James
OK. If parents have kids who are reluctant to read, they're not really getting into it, particularly boys but girls as well, what tips would you have to get them going?

Andy
I think it's very useful to go into a library or a bookshop and spend time with them in there and say, "What interests you here?" And stand back and let them tell you and not to make judgements on it, to say, "Oh that's a non-fiction book, that's not a real book, or that's one of Andy Griffiths' books, that's not a nice book. Can't you find something nice?" So take your judgements out of it, 'cause it's not so much about you, it's about what turns them on. And you only need that one key in the door and they may go in a phase, they may read nothing but a particular writer. I read nothing but Enid Blyton for three years, until I worked out after a certain point a lot of these characters are getting the same and the plots the same, I wonder if there's something else out there. That's when you move onto more dimensional characters. And it's nothing against Blyton but good readers are inevitably phase readers. So just sit tight, let them exhaust the canon of whatever they're on and then be there with a suggestion or a trip to the bookshop to find the next level.

James
Any ideas about once, you know, you've been to the bookshop and found a book they're interested in, but actually building it into what seem to be increasingly busy lives?

Andy
Well that's where you need to be proactive and in our own house we have screen-free time from Monday to Thursday, and we actually started just reading a chapter or two from a classic book after dinner each night. And it's actually become the highlight of the dinner for me because I'm getting to revisit Narnia and all those books I haven't read. But surprisingly, it's a group activity, but it does require proactivity or just when there's a space in the day, even 15 to 20 minutes where there's silent reading time or shared reading time.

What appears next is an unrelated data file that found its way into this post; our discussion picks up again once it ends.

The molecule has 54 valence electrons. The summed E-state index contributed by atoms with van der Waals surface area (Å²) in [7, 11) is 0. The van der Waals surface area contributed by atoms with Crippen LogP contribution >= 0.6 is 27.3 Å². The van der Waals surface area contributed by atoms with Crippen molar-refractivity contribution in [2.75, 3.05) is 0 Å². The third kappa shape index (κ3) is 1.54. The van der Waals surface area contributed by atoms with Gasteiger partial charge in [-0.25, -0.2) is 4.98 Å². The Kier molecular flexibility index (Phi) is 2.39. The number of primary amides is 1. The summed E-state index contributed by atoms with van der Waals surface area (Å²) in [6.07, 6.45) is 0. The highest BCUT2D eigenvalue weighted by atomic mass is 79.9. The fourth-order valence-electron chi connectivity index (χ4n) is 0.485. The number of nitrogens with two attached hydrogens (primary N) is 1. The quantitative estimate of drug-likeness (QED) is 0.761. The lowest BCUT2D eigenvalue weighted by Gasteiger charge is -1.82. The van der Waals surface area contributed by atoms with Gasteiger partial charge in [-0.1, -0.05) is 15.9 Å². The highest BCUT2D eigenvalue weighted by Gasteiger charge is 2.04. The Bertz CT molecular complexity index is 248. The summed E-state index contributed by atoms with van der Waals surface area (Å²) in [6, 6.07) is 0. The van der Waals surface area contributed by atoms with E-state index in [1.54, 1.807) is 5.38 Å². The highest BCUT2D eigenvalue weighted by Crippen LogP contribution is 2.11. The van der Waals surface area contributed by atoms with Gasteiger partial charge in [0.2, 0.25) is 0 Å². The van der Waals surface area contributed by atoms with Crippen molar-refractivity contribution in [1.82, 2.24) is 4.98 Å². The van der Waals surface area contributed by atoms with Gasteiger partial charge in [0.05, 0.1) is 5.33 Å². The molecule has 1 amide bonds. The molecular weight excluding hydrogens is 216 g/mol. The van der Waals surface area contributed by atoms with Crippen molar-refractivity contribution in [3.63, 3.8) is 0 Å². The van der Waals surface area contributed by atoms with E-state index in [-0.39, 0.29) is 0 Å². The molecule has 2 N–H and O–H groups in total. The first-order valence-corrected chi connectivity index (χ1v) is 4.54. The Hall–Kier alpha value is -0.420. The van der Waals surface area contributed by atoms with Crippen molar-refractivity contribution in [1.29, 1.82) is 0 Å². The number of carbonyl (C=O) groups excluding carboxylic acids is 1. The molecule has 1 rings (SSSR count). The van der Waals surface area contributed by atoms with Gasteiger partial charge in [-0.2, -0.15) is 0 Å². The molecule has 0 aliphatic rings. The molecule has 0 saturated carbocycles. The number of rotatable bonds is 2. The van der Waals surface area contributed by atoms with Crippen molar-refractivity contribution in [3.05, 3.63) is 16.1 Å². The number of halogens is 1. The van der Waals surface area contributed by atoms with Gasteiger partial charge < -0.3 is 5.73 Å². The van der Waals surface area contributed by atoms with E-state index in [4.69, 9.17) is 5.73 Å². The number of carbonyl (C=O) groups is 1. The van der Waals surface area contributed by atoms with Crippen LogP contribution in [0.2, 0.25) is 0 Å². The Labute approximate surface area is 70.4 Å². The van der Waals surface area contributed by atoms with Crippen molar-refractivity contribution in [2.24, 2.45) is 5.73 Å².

James
And finally, why? What if some parents are saying, "Look my kids love being outdoors and we're always told get your kids outdoors and they're doing that all the time and they come in and then they have dinner and then they're tired and go to bed and they don't read much but they seem to have a lovely active life?"

Andy
Well, I think that's very important too. I would tell a kid who's reading all the time to get out and get some exercise too. But I think reading is a dimensional activity – it lets you enter worlds, it puts you into other points of view that you may not have considered, it shows you characters dealing with tough situations and being resourceful and I think there is a direct link back to their own lives so that when they're faced with a problem, books are a type of rehearsal for dealing with people and getting in touch with themselves. I think that's very important for future happiness and current happiness, just as much as exercise.

James
Andy, thank you very much.

Andy
Thank you very much.

James
Thanks for listening. For more information check out the School A to Z website at www.schoolatoz.com.au.


 

Andy Griffiths
Andy Griffiths

Andy Griffiths is one of Australia's most popular children's writers. He is the author of more than 20 books including nonsense verse, badly drawn cartoons, short stories, comic novels and creative writing textbooks. Andy's books have been New York Times bestsellers, won more than 40 Children's Choice Book awards, been adapted as a television cartoon series and sold more than four million copies worldwide. He is best known as the author of the much-loved Just!series and The Day My Bum Went Psycho.

In 2008 Andy and his wife, Jill, collaborated with The Bell Shakespeare Company on the theatrical production Just Macbeth! which was nominated for two Helpmann Awards. In July 2010 Just Macbeth! completed a return sold-out season at the Sydney Opera House before heading to the Edinburgh Fringe Festival. The book of the play was shortlisted in the children's section of the 2010 Prime Minister's Literary Awards.


Translate

This site uses Google Translate, a free language translation service, as an aid. Please note translation accuracy will vary across languages.